Table 3 Mass spectroscopy-based spatial metabolomic platforms

MALDI requires applying and crystallizing the sample onto a matrix. The resolution of current commercial MALDI instrumentation is about 10 μm, and atmospheric pressure MALDI provides resolution below 2 μm [81]. To improve ionization efficiency, MALDI-2 combines a laser post-ionization with MALDI [82]. Transmission-mode MALDI-2 (t-MALDI-2) provides resolution of 1–2 μm for detection of phospholipids and some biomolecules [83], and 0.6-μm spatial resolution was obtained by adapting the strategy to the Orbitrap mass analyzer [84].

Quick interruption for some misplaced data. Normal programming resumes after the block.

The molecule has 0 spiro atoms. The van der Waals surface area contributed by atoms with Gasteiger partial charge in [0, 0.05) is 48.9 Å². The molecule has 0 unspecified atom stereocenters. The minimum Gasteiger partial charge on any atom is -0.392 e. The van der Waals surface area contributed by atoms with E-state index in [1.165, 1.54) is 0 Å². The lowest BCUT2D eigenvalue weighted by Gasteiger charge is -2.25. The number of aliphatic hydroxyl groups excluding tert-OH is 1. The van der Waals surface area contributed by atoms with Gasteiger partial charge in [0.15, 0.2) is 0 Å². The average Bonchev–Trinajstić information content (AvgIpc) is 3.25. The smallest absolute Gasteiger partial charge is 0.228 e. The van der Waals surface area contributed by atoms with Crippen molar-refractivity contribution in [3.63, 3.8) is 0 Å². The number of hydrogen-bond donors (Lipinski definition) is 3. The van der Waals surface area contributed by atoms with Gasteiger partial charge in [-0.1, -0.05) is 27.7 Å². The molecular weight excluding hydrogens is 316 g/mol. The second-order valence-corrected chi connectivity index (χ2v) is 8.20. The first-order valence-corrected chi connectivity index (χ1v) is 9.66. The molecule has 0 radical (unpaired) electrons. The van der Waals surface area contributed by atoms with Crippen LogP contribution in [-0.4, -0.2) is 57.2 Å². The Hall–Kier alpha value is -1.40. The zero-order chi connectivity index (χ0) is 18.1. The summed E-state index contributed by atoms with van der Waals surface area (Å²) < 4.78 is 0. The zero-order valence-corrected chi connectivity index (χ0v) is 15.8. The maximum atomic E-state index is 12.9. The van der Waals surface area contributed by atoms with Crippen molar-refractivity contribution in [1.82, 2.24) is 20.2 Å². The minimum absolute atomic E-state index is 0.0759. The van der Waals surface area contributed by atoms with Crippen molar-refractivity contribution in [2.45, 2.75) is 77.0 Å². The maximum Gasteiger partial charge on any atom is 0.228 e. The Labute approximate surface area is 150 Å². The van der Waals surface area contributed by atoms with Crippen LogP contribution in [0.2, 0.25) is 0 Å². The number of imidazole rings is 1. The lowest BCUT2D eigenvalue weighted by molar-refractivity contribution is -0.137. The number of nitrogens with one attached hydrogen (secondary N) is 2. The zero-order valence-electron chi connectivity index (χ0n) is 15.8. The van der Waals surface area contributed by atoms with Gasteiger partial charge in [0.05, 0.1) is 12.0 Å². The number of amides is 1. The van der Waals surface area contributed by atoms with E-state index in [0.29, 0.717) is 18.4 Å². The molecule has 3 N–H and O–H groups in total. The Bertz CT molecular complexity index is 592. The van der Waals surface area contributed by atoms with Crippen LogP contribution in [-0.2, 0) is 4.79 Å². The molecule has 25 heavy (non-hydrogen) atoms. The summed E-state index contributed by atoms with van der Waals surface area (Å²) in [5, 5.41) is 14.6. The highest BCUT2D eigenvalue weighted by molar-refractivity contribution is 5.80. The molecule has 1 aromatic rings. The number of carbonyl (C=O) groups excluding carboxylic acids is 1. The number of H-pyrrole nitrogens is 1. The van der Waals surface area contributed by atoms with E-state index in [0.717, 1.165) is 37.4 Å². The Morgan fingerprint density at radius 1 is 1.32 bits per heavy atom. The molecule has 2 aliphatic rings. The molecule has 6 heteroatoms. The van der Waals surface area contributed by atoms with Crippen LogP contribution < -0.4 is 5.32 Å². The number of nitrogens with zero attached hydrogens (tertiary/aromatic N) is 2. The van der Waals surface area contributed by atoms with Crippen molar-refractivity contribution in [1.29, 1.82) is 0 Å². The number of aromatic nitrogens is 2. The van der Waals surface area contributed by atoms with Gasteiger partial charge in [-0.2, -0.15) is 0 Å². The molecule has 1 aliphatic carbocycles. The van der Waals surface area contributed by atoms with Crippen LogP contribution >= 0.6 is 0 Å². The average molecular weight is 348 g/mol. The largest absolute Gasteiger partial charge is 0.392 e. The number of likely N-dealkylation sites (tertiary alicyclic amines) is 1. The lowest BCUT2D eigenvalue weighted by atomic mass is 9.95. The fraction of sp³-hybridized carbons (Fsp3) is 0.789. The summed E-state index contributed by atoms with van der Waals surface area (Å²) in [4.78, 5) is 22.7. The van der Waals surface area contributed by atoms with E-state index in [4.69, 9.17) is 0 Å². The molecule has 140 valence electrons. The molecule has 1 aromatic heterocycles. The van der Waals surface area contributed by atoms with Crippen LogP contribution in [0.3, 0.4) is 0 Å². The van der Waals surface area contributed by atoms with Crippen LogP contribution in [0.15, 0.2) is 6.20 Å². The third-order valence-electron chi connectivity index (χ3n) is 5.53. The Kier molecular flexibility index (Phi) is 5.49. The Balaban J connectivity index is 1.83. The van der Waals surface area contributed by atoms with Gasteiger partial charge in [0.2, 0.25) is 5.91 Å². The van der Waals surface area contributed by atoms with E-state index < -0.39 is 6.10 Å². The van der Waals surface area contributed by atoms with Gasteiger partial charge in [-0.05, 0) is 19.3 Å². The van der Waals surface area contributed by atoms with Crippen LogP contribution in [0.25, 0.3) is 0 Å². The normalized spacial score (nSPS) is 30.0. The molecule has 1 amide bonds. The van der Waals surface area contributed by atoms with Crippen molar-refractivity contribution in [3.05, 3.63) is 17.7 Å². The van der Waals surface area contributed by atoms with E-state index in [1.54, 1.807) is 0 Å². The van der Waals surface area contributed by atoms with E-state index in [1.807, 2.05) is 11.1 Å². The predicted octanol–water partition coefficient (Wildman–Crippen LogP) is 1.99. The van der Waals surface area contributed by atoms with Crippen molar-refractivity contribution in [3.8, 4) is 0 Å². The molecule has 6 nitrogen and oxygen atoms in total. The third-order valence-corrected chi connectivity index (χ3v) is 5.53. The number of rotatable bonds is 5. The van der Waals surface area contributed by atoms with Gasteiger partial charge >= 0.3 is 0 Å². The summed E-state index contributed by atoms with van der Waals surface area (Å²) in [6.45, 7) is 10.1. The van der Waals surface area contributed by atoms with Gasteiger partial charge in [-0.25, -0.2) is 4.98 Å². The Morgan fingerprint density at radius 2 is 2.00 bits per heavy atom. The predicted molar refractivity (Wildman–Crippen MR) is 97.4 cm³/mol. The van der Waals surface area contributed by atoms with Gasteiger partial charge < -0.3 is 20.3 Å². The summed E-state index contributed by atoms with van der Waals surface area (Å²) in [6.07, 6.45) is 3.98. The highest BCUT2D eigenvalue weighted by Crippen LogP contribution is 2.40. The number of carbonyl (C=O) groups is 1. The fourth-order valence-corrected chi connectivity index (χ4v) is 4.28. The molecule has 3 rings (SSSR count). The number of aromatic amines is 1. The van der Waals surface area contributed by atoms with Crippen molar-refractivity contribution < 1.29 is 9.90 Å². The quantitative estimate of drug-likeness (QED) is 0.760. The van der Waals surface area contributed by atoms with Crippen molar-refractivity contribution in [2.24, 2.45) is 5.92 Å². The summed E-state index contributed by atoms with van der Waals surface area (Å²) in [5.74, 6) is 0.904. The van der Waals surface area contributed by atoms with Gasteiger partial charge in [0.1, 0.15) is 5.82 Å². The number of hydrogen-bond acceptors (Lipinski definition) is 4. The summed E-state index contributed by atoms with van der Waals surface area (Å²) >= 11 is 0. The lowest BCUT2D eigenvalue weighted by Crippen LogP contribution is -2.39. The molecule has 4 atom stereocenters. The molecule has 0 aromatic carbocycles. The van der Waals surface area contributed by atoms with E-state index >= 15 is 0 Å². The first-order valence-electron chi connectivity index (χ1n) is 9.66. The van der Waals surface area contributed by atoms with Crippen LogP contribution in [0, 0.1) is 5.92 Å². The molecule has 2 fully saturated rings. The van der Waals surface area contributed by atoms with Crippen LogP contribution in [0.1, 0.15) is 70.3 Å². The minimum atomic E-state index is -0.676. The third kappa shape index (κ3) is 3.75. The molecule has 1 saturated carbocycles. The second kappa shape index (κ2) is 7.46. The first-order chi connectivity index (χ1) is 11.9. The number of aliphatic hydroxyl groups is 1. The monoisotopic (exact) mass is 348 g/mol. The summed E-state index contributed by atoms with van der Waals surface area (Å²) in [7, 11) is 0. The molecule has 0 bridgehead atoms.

DESI has been used to analyze drug, biological and metabolic molecules under ambient conditions [85,86,87,88]. For DESI, a matrix is not necessary; charged droplets and ions of solvent are sprayed directly onto the surface of analyte. The analyte on the surface is taken up by a stream of charged solvent droplets to form the multiply charged ions analyzed by mass spectroscopy. The spatial resolution of DESI is about 50–200 µm. Signal levels decrease and sensitivity is reduced when large areas of tissue are analyzed, such as whole-body sections of mice. To address this and expand the coverage of metabolites, air flow-assisted ionization was incorporated into the DESI workflow in a pipeline called air flow-assisted DESI (AFADESI) [89]. The resolution of AFADESI is 300–500 µm. Another DESI-based protocol, nanoDESI, which incorporates a solvent bridge between primary and nanospray capillaries, has spatial resolution of 10–15 µm [90].